Monday, November 17, 2014

Love Letters

Photo Credit: Carol Rosegg

Alan Alda and Candice Bergen replaced Carol Burnett and Brian Dennehy as the two life-long pen pals that rarely physically connect in A.R. Gurney’s Love Letters at the Brooks Atkinson Theatre on November 9. This third Broadway rotation of famous pairs follows the play’s usual bare-basics format, with no real set– just two chairs, a table, two scripts, two beverages and two actors that remain on stage reading letters placed in a binder. Alda and Bergen enter with no pomp, merely suddenly appearing on stage: She in a soft, dark sweater and pants; He in a blue button-down topped with a gray blazer.

Without changing sets or elaborate costumes, the play relies on the actor’s physical interactions and pacing to add intimacy during the letter reading of the 50-year correspondence between Connecticut elites Andrew Makepeace Ladd III (Alda) and Melissa Gardner (Bergen). Despite a slow start, where seven-year-old versions converse at length about drawing pictures for one another and other childhood sundries, Gurney’s tale, ultimately, becomes moving as the letters’ simplicity convey the humor and tragedy of life in a compact 90 minutes.

While such a scaled-down concept allows for poignant sentimentality, it offers little context. While, the play touches on serious issues like sexual abuse and fractured families, it does so without ever delving deeply into these situations—allowing time between confessions to flash forward without much commentary from the other party. Even when Melissa tells Andy she’s going to see her father with his new family in California and he prods her persistently, “Write me about California. How’s your second family?,” she only eventually replies that she doesn’t have any such thing. This happens often: a character reveals some horror without any follow-up.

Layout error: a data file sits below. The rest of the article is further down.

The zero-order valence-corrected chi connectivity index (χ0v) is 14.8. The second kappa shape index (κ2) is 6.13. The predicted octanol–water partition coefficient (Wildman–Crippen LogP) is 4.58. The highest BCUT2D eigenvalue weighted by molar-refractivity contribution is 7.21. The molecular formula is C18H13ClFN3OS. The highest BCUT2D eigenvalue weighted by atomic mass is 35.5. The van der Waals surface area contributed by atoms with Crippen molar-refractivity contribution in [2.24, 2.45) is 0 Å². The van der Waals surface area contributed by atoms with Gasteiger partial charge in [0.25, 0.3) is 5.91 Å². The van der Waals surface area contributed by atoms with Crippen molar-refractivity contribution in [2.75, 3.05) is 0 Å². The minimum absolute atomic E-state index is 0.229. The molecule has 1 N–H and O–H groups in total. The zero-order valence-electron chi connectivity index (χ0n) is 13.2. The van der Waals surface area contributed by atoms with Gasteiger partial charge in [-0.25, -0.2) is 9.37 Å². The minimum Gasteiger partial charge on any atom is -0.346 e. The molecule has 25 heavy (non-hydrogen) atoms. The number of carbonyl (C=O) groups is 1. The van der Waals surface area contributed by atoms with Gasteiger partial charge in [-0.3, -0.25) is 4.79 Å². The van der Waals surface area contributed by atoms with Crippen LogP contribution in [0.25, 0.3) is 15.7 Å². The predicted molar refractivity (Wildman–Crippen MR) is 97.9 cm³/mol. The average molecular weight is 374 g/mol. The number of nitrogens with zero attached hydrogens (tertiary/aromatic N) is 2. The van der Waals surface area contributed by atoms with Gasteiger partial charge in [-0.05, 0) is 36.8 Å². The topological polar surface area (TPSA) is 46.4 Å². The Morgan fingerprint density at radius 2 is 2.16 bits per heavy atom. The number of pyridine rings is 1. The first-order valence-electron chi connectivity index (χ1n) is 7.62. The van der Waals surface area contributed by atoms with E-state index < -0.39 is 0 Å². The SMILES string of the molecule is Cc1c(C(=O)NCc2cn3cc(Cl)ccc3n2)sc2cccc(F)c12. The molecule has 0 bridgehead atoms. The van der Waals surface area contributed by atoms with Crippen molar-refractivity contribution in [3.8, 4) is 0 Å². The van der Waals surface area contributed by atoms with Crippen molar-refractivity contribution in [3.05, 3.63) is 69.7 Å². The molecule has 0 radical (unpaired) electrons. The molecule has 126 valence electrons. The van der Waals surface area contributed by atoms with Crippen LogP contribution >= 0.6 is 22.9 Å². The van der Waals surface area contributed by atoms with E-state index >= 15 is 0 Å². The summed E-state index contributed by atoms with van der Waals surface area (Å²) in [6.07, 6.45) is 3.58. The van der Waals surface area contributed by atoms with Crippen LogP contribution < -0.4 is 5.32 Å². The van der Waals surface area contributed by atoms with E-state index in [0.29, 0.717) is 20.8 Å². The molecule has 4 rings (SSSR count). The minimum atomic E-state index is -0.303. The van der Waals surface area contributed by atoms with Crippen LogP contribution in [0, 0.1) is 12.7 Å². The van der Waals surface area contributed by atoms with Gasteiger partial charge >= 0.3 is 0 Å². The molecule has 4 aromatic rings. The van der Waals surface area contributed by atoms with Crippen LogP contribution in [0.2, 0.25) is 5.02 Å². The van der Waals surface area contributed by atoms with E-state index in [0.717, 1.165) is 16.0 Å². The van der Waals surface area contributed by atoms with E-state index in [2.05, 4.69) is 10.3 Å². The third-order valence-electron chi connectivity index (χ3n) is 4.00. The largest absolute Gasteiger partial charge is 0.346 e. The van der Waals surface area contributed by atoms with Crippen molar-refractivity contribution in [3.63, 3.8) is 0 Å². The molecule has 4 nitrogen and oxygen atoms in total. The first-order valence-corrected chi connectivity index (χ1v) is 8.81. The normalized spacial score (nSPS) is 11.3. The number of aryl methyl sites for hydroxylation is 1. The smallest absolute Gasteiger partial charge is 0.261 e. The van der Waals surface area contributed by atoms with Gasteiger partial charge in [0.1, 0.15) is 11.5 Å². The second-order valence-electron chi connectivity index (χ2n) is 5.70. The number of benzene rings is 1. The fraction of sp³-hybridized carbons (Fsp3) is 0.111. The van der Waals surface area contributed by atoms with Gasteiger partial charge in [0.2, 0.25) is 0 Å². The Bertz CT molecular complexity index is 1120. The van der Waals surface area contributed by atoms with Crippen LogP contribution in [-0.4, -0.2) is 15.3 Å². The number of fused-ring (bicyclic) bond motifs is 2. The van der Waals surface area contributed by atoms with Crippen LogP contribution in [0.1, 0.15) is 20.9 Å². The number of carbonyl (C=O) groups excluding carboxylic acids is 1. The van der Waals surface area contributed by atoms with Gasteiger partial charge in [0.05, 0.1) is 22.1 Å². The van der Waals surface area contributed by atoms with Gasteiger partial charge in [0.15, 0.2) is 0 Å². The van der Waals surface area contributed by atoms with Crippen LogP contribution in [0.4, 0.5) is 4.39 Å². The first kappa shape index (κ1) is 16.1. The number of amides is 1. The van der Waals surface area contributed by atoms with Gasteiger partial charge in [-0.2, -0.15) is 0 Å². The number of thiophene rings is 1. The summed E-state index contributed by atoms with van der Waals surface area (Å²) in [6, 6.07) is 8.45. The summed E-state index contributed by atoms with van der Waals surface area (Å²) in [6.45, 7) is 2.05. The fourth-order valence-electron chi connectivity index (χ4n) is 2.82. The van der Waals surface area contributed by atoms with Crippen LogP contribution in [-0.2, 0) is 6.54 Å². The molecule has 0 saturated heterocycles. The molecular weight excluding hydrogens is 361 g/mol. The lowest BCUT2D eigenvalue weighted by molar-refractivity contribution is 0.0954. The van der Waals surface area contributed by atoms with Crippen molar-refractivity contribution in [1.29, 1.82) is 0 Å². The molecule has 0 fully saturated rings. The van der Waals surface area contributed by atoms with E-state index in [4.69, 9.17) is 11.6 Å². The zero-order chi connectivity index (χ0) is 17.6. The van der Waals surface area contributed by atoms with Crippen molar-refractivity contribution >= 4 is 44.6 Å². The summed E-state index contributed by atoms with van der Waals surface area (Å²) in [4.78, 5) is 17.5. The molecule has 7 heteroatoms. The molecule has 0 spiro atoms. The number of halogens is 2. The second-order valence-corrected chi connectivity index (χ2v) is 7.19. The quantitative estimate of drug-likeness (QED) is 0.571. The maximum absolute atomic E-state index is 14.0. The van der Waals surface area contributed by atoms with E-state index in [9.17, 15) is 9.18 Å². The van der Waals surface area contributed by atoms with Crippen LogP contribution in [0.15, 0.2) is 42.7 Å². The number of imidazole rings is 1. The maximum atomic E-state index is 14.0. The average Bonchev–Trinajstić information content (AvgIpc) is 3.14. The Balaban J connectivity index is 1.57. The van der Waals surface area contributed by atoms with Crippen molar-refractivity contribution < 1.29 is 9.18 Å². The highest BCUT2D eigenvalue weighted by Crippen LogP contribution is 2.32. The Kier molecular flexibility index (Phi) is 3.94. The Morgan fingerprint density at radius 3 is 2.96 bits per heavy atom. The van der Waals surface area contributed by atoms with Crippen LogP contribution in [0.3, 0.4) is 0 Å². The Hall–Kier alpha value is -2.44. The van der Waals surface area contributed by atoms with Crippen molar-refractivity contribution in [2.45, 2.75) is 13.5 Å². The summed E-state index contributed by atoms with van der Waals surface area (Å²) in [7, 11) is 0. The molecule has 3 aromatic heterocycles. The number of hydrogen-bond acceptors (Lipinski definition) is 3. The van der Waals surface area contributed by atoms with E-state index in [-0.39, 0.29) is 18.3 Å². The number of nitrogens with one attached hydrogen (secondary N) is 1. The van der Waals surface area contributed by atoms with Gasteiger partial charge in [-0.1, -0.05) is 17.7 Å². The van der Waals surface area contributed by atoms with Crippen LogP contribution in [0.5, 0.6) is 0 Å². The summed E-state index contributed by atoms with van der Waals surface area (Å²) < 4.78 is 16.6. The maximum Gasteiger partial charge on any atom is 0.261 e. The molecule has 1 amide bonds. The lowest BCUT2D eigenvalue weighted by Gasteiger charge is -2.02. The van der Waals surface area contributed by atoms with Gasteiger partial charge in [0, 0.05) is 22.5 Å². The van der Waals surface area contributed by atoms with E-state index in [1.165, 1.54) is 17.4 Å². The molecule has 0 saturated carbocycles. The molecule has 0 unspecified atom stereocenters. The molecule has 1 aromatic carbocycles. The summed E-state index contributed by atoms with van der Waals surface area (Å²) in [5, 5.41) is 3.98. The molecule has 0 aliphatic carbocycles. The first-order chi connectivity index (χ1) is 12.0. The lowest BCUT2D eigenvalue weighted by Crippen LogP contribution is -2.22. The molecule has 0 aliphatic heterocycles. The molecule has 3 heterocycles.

It is not the clich├ęd story that grabs the audience here—where the man becomes a senator with the perfect wife, who works part-time sales in the Metropolitan Museum of Art’s gift shop, and three strapping sons and the free-spirited Melissa travels the world but ends up depressed, divorced and spending $155 a day drying out in rehab—rather the reassuring idea that even unfulfilled promise can elevate the importance of human existence.

Gurney’s play initially opened at New York’s Promenade Theater in 1989 and has become a regular staple of regional theater since, probably because it is easily mounted and allows actors a platform that requires no dancing, accents or pages of memorization. In this version, Alda often relies on his script, and goes for handfuls of minutes without making eye contact with the audience. Still, he imbues Andy with the proper New England remoteness and pomposity that hints of an underlining sensitivity of a more thoughtful man. Bergin is the opposite; she animates Gurney’s words with eye rolls, grimaces and gesticulations. Sometimes, all the activity feels over-the-top but she makes Melissa likable and fun, even as the character’s life darkens.  It’s nice to see Bergen back on Broadway in a bigger role than in her last venture as another suffering wife in Gore Vidal’s The Best Man.

Alda and Bergen appear in Love Letters until December 18th. Stacy Keach and Diana Rigg star in the show from December 19th-January 9 and Anjelica Huston and Martin Sheen from January 10-February 15.

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